Valeo's Morin to Pardus: Learn before you leap

Valeo CEO Thierry Morin: The supplier is doing less business with the Detroit 3 but more with Asian and German automakers.
PARIS — Valeo CEO Thierry Morin was feeling feisty this month during a press conference after the release of the French supplier's year-end results.

Morin talked about the supplier's 17.7 percent increase in annual operating profit to 319 million euros ($469.0 million at current exchange rates) on sales of 9.7 billion euros ($14.26 billion). But he also gave some unsolicited advice to one of the company's major shareholders and criticized General Motors.

Speculation remains strong that the major shareholder — New York City hedge fund Pardus Capital Management LP — wants more control at Valeo. The fund increased its stake in the supplier to 19.7 percent in January from 16.3 percent.

Morin said he has heard "four different strategies from Pardus at different times. It depends on the day."

Then he added this suggestion: "To enter this business, you ought to know it very well before you start making hasty decisions."

Supporters are welcome

Last summer, Pardus founder Karim Samii proposed eight candidates, including himself, to the Valeo board, but none was elected.

Morin says he would welcome board representation from Pardus as long as the new board members support Valeo's strategy and want to help.

"But if they plan to come in and tell Valeo to buy Visteon, that would be completely inappropriate," Morin said.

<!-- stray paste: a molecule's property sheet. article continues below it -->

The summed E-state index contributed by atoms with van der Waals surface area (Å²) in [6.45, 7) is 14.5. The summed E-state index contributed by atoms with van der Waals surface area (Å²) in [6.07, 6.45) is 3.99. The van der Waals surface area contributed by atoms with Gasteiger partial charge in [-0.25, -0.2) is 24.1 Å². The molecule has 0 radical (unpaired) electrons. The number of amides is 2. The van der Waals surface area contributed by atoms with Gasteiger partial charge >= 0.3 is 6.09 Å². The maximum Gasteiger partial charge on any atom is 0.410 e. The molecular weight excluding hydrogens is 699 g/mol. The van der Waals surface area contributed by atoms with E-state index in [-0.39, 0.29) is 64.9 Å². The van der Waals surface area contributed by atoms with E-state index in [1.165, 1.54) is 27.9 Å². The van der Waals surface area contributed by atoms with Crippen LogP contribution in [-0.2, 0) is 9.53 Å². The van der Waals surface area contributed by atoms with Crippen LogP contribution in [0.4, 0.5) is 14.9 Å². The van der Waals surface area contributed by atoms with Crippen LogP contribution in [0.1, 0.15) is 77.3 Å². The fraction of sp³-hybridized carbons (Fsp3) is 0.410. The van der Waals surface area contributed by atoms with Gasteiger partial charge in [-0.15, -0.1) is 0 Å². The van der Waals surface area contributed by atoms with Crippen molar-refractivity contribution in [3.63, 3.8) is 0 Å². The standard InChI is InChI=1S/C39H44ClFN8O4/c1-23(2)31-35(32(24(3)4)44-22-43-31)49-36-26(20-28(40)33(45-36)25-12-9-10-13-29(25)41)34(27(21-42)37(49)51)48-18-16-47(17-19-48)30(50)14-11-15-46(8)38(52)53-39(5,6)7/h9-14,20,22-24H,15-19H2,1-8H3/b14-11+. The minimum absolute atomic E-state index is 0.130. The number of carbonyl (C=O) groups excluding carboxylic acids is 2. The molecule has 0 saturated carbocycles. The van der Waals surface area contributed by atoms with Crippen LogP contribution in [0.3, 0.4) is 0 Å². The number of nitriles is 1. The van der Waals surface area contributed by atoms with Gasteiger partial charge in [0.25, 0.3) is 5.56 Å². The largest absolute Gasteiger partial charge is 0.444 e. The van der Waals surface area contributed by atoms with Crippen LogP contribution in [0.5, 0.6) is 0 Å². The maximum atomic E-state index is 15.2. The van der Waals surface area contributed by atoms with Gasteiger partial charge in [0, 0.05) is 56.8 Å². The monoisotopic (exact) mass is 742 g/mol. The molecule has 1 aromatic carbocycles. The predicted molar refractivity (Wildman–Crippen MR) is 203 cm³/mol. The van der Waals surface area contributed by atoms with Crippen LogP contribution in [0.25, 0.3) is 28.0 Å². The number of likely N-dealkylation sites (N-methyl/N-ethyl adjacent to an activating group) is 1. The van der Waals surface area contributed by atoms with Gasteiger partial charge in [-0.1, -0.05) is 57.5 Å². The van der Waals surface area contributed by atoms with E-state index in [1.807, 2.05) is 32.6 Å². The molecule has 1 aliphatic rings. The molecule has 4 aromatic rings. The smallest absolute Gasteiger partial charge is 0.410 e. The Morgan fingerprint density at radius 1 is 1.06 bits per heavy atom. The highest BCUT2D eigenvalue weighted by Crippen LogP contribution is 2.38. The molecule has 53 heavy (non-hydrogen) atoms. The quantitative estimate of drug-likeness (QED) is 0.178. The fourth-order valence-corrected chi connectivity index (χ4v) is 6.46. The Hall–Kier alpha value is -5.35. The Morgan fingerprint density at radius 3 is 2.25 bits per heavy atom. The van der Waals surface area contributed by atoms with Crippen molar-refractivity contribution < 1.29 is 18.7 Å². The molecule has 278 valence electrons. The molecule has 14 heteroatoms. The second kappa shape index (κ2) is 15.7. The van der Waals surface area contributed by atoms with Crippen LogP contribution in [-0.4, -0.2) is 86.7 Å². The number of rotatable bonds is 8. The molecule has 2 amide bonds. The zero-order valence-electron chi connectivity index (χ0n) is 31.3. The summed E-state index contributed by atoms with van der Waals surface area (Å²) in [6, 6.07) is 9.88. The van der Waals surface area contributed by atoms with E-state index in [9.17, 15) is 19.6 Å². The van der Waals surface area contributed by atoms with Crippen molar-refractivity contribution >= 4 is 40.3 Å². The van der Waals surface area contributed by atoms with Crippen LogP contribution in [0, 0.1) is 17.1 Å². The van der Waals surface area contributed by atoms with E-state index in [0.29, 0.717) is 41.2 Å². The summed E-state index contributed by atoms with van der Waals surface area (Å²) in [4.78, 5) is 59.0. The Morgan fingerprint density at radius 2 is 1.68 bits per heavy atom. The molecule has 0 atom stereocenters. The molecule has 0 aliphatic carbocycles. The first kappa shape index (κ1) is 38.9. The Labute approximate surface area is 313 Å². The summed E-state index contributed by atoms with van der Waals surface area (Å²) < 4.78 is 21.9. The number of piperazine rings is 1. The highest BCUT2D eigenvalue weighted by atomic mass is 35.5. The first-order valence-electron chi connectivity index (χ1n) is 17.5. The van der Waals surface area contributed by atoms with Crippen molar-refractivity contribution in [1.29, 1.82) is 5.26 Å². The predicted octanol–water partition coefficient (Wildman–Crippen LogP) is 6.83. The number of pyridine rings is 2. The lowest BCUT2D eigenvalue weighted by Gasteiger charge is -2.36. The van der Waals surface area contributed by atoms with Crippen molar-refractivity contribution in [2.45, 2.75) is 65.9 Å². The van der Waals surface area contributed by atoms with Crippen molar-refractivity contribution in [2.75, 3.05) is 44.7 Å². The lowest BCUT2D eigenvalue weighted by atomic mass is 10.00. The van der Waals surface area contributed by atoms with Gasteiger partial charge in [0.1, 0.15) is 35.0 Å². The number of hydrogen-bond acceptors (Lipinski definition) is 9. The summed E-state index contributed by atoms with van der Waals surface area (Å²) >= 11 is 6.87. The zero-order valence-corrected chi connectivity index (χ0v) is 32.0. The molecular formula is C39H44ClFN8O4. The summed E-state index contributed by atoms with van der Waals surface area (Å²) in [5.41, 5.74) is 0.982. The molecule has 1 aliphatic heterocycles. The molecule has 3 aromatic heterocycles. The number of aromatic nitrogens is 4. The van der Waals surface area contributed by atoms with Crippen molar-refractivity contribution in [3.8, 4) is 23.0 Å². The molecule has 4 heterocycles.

Pardus also has a large stake in U.S. parts maker Visteon Corp. and in the past has campaigned for Valeo to launch a takeover bid of Visteon.

Pardus has lost almost a quarter of its value — about $800 million — since November because of troubles with its investments in U.S. airlines, according to media reports.

More Ford business

Turning to GM, Morin said he was happy to have fewer sales to the automaker. U.S. automakers have become less important in Valeo's global sales.

"We have significantly disengaged from our loss-making contracts with GM," Morin said. "Conversely, we are doing more, and more profitable, business with Ford."

Last year, 21.8 percent of Valeo's total volume was with the Detroit 3. In 2001 that percentage was 31.7 percent. Valeo replaced the U.S. volume with increased sales to Asian and German automakers.

"Yes, we lost 10 percentage points in the U.S., but we've gained almost 10 percentage points in Japan," Morin said. "That's a better positioning." 

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